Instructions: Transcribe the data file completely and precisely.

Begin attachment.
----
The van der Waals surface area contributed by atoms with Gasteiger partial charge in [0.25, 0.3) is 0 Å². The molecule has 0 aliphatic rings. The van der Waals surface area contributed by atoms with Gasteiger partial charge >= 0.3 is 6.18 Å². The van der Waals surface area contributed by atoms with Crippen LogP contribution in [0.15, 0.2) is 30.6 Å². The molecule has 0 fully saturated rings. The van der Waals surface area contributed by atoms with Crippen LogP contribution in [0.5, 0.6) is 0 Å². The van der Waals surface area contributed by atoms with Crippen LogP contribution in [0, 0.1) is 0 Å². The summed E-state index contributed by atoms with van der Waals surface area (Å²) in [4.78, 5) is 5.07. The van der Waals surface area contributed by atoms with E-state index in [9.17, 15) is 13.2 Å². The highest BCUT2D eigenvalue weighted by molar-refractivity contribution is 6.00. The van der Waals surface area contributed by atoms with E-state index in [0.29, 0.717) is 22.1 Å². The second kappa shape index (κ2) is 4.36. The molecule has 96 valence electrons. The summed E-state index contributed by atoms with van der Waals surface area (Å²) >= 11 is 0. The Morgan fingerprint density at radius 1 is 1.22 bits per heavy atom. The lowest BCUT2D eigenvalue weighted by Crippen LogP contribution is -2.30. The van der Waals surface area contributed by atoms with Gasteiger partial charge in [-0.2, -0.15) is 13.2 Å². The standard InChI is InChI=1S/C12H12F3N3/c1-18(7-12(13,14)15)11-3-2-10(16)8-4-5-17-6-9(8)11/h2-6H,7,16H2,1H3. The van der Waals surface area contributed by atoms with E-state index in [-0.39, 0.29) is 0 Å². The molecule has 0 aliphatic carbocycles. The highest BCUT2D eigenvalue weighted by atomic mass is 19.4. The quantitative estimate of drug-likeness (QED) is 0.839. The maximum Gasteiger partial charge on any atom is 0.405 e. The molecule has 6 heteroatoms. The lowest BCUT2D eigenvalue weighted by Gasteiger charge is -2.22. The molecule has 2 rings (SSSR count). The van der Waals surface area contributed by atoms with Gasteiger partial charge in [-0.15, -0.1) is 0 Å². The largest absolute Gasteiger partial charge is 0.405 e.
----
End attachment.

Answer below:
The van der Waals surface area contributed by atoms with Gasteiger partial charge in [0.25, 0.3) is 0 Å². The molecule has 0 aliphatic rings. The van der Waals surface area contributed by atoms with Gasteiger partial charge >= 0.3 is 6.18 Å². The van der Waals surface area contributed by atoms with Crippen LogP contribution in [0.15, 0.2) is 30.6 Å². The molecule has 0 fully saturated rings. The van der Waals surface area contributed by atoms with Crippen LogP contribution in [0.5, 0.6) is 0 Å². The van der Waals surface area contributed by atoms with Crippen LogP contribution in [0, 0.1) is 0 Å². The summed E-state index contributed by atoms with van der Waals surface area (Å²) in [4.78, 5) is 5.07. The van der Waals surface area contributed by atoms with E-state index in [9.17, 15) is 13.2 Å². The highest BCUT2D eigenvalue weighted by molar-refractivity contribution is 6.00. The van der Waals surface area contributed by atoms with E-state index in [0.29, 0.717) is 22.1 Å². The second kappa shape index (κ2) is 4.36. The molecule has 96 valence electrons. The summed E-state index contributed by atoms with van der Waals surface area (Å²) >= 11 is 0. The Morgan fingerprint density at radius 1 is 1.22 bits per heavy atom. The lowest BCUT2D eigenvalue weighted by Crippen LogP contribution is -2.30. The van der Waals surface area contributed by atoms with Gasteiger partial charge in [-0.2, -0.15) is 13.2 Å². The standard InChI is InChI=1S/C12H12F3N3/c1-18(7-12(13,14)15)11-3-2-10(16)8-4-5-17-6-9(8)11/h2-6H,7,16H2,1H3. The van der Waals surface area contributed by atoms with E-state index in [-0.39, 0.29) is 0 Å². The molecule has 0 aliphatic carbocycles. The highest BCUT2D eigenvalue weighted by atomic mass is 19.4. The quantitative estimate of drug-likeness (QED) is 0.839. The maximum Gasteiger partial charge on any atom is 0.405 e. The molecule has 6 heteroatoms. The lowest BCUT2D eigenvalue weighted by Gasteiger charge is -2.22. The molecule has 2 rings (SSSR count). The van der Waals surface area contributed by atoms with Gasteiger partial charge in [-0.15, -0.1) is 0 Å². The largest absolute Gasteiger partial charge is 0.405 e.